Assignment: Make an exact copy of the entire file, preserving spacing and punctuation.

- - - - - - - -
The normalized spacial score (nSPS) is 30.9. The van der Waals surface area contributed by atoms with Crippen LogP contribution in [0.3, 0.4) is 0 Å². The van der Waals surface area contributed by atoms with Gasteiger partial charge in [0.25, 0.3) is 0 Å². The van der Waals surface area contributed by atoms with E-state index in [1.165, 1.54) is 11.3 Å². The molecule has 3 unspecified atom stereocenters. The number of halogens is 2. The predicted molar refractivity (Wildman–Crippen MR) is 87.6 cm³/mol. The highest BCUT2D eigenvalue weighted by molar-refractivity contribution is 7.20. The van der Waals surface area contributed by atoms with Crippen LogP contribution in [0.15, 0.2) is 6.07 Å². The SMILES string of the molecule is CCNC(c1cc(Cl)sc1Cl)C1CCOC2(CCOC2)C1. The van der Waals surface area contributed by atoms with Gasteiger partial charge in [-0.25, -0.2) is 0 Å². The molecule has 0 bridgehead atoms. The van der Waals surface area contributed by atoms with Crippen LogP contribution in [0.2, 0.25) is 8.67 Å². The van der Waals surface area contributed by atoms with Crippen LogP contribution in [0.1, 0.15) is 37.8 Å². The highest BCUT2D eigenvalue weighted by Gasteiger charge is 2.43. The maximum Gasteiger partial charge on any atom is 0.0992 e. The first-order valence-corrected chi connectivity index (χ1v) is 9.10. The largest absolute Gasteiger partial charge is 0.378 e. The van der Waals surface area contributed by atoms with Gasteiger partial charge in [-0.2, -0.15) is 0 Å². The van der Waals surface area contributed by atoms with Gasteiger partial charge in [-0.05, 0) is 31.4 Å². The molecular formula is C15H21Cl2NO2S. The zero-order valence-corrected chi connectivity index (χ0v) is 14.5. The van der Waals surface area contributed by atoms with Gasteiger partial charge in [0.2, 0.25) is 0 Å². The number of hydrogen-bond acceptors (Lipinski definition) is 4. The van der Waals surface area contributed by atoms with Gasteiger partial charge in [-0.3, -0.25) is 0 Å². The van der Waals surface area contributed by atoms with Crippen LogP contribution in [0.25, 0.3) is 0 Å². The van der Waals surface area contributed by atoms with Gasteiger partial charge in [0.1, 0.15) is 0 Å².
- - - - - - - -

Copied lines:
The normalized spacial score (nSPS) is 30.9. The van der Waals surface area contributed by atoms with Crippen LogP contribution in [0.3, 0.4) is 0 Å². The van der Waals surface area contributed by atoms with Gasteiger partial charge in [0.25, 0.3) is 0 Å². The van der Waals surface area contributed by atoms with E-state index in [1.165, 1.54) is 11.3 Å². The molecule has 3 unspecified atom stereocenters. The number of halogens is 2. The predicted molar refractivity (Wildman–Crippen MR) is 87.6 cm³/mol. The highest BCUT2D eigenvalue weighted by molar-refractivity contribution is 7.20. The van der Waals surface area contributed by atoms with Crippen LogP contribution in [0.15, 0.2) is 6.07 Å². The SMILES string of the molecule is CCNC(c1cc(Cl)sc1Cl)C1CCOC2(CCOC2)C1. The van der Waals surface area contributed by atoms with Gasteiger partial charge in [-0.25, -0.2) is 0 Å². The molecule has 0 bridgehead atoms. The van der Waals surface area contributed by atoms with Crippen LogP contribution in [0.2, 0.25) is 8.67 Å². The van der Waals surface area contributed by atoms with Crippen LogP contribution in [0.1, 0.15) is 37.8 Å². The highest BCUT2D eigenvalue weighted by Gasteiger charge is 2.43. The maximum Gasteiger partial charge on any atom is 0.0992 e. The first-order valence-corrected chi connectivity index (χ1v) is 9.10. The largest absolute Gasteiger partial charge is 0.378 e. The van der Waals surface area contributed by atoms with Gasteiger partial charge in [-0.2, -0.15) is 0 Å². The van der Waals surface area contributed by atoms with Gasteiger partial charge in [-0.05, 0) is 31.4 Å². The molecular formula is C15H21Cl2NO2S. The zero-order valence-corrected chi connectivity index (χ0v) is 14.5. The van der Waals surface area contributed by atoms with Gasteiger partial charge in [0.2, 0.25) is 0 Å². The number of hydrogen-bond acceptors (Lipinski definition) is 4. The van der Waals surface area contributed by atoms with Gasteiger partial charge in [-0.3, -0.25) is 0 Å². The van der Waals surface area contributed by atoms with Crippen LogP contribution in [0.25, 0.3) is 0 Å². The van der Waals surface area contributed by atoms with Gasteiger partial charge in [0.1, 0.15) is 0 Å².